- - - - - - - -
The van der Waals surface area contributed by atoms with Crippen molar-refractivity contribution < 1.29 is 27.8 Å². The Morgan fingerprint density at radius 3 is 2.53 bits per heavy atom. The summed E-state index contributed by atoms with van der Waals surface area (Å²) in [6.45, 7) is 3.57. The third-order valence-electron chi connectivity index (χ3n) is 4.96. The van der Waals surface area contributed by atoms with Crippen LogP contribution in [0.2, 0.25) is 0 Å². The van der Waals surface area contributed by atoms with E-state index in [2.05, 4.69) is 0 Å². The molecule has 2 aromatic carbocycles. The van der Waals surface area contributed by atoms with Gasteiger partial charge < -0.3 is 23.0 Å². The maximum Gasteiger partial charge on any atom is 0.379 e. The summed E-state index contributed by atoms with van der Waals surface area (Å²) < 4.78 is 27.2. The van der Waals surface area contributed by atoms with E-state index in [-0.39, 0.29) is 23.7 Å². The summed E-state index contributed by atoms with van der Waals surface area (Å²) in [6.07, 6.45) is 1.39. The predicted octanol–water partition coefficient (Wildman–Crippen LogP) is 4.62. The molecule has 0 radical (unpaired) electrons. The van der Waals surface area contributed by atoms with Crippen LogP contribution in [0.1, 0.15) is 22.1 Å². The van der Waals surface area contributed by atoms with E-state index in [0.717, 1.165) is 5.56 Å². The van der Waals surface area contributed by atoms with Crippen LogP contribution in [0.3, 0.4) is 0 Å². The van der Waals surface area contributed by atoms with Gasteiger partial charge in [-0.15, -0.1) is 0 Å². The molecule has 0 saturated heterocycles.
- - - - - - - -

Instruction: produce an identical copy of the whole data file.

The van der Waals surface area contributed by atoms with Crippen molar-refractivity contribution < 1.29 is 27.8 Å². The Morgan fingerprint density at radius 3 is 2.53 bits per heavy atom. The summed E-state index contributed by atoms with van der Waals surface area (Å²) in [6.45, 7) is 3.57. The third-order valence-electron chi connectivity index (χ3n) is 4.96. The van der Waals surface area contributed by atoms with Crippen LogP contribution in [0.2, 0.25) is 0 Å². The van der Waals surface area contributed by atoms with E-state index in [2.05, 4.69) is 0 Å². The molecule has 2 aromatic carbocycles. The van der Waals surface area contributed by atoms with Gasteiger partial charge < -0.3 is 23.0 Å². The maximum Gasteiger partial charge on any atom is 0.379 e. The summed E-state index contributed by atoms with van der Waals surface area (Å²) < 4.78 is 27.2. The van der Waals surface area contributed by atoms with E-state index in [-0.39, 0.29) is 23.7 Å². The summed E-state index contributed by atoms with van der Waals surface area (Å²) in [6.07, 6.45) is 1.39. The predicted octanol–water partition coefficient (Wildman–Crippen LogP) is 4.62. The molecule has 0 radical (unpaired) electrons. The van der Waals surface area contributed by atoms with Crippen LogP contribution in [0.1, 0.15) is 22.1 Å². The van der Waals surface area contributed by atoms with E-state index in [0.717, 1.165) is 5.56 Å². The van der Waals surface area contributed by atoms with Crippen LogP contribution in [0.3, 0.4) is 0 Å². The van der Waals surface area contributed by atoms with Gasteiger partial charge in [-0.15, -0.1) is 0 Å². The molecule has 0 saturated heterocycles.